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Play celebrates Jackie Robinson, ‘Everybody’s Hero’

Breaking down barriers: Steven Rice in “Everybody’s Hero: The Jackie Robinson Story.”
FOR USE WITH YEAREND STORIES -- FILE --Brooklyn Dodger Jackie Robinson poses during spring training in Vero Beach, Florida, in this March 1956 file photo. The Brooklyn Dodgers opened the 1947 National League season at Ebbets Field against the Boston Braves. Batting second for Brooklyn and playing first base was Jack Roosevelt Robinson, son of a sharecropper, grandson of a slave and the first black man to appear in a major league baseball game since well before the turn of the century. (AP Photo/File) ORG XMIT: NY250

Facts

‘Everybody’s Hero: The Jackie Robinson Story’ Mad River Theatre Works, Raue Center for the Arts, 26 N. Williams St., Crystal Lake 9:30 a.m. Jan. 31 $20; $6 students (815) 356-9212; rauecenter.org

‘Everybody’s Hero: The Jackie Robinson Story’

Mad River Theatre Works, Raue Center for the Arts,” 26 N. Williams St., Crystal Lake

9:30 a.m. Jan. 31

$20; $6 students

(815) 356-9212; rauecenter.org

Didn’t get enough Jackie Robinson from last year’s movie “42”?

In that case, check out the family-friendly “Everybody’s Hero: The Jackie Robinson Story” Jan. 31 at the Raue Center in Crystal Lake. The one-act play with music is a production of Ohio-based Mad River Theatre Works, specializing since 1978 in original plays for children based on American history and folklore.

“The story of Jackie Robinson has relevance in lots of different ways,” said Mad River general manager Chris Westhoff, who also plays Brooklyn Dodgers captain Pee Wee Reese. “It’s an inspirational tale of perseverance and commitment and kindness in the face of adversity — and of course it has a lot to say about the history of racism in this country.”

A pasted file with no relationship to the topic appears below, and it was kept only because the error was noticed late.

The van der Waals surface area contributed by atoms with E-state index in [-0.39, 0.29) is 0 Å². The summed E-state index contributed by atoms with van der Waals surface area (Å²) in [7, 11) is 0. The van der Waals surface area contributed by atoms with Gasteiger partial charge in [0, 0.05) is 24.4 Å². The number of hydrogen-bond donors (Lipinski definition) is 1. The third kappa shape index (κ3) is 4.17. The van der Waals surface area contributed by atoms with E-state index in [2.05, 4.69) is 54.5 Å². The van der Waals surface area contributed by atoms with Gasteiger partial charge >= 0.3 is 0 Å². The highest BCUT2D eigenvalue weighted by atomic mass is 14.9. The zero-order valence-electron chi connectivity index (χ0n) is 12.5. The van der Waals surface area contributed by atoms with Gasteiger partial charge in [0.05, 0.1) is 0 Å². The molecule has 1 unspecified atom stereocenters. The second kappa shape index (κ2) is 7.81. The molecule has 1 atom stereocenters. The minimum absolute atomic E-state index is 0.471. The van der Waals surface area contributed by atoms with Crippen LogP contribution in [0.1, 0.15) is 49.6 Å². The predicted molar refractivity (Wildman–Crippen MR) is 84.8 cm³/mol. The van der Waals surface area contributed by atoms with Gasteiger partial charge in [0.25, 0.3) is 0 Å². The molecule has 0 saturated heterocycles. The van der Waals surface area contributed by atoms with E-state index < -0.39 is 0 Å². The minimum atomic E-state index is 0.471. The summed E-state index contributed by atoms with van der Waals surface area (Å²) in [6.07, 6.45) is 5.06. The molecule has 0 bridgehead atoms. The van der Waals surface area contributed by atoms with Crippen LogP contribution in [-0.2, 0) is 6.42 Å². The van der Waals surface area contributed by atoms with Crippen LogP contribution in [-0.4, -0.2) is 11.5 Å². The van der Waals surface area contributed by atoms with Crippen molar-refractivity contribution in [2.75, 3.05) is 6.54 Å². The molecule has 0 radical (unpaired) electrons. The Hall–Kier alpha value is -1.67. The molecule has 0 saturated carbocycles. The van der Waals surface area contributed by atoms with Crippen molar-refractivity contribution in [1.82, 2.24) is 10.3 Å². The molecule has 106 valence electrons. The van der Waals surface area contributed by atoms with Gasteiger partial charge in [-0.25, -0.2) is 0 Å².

“Everybody’s Hero,” a 2004 Mad River production now touring regionally for the third time, tells the story of Robinson’s life from the age of 18 through his experiences in college and the army and professional baseball, always confronted by racial prejudice, And it ends at the moment the initially hostile Reese, representing the obstacles Robinson has had to overcome, publicly embraces him as a player.

Like all Mad River productions, “Everybody’s Hero” is presented with minimal sets, relying primarily on music and imagination to set the scene. A particular challenge in a show that emphasizes major-league baseball action.

“We try to create the impression of playing baseball without actually doing it,” Westhoff said. “The music helps with that and one of the cast members who plays the baseball announcer does a great job creating the atmosphere of the baseball stadium.”

Mastering the art of suggestion is a necessity for a company that tours most of its season, staging more than 200 performances yearly throughout the Midwest, but Westhoff said they wouldn’t have it any other way.

“We love it; it’s what we do,” he said. “It’s our mission to develop plays like this and take them to young people all over the country — especially those who have little access to theater.

“Presenting the story of such an important figure in American history is a privilege and we’re happy to do it.”

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Facts

‘Everybody’s Hero: The Jackie Robinson Story’ Mad River Theatre Works, Raue Center for the Arts, 26 N. Williams St., Crystal Lake 9:30 a.m. Jan. 31 $20; $6 students (815) 356-9212; rauecenter.org
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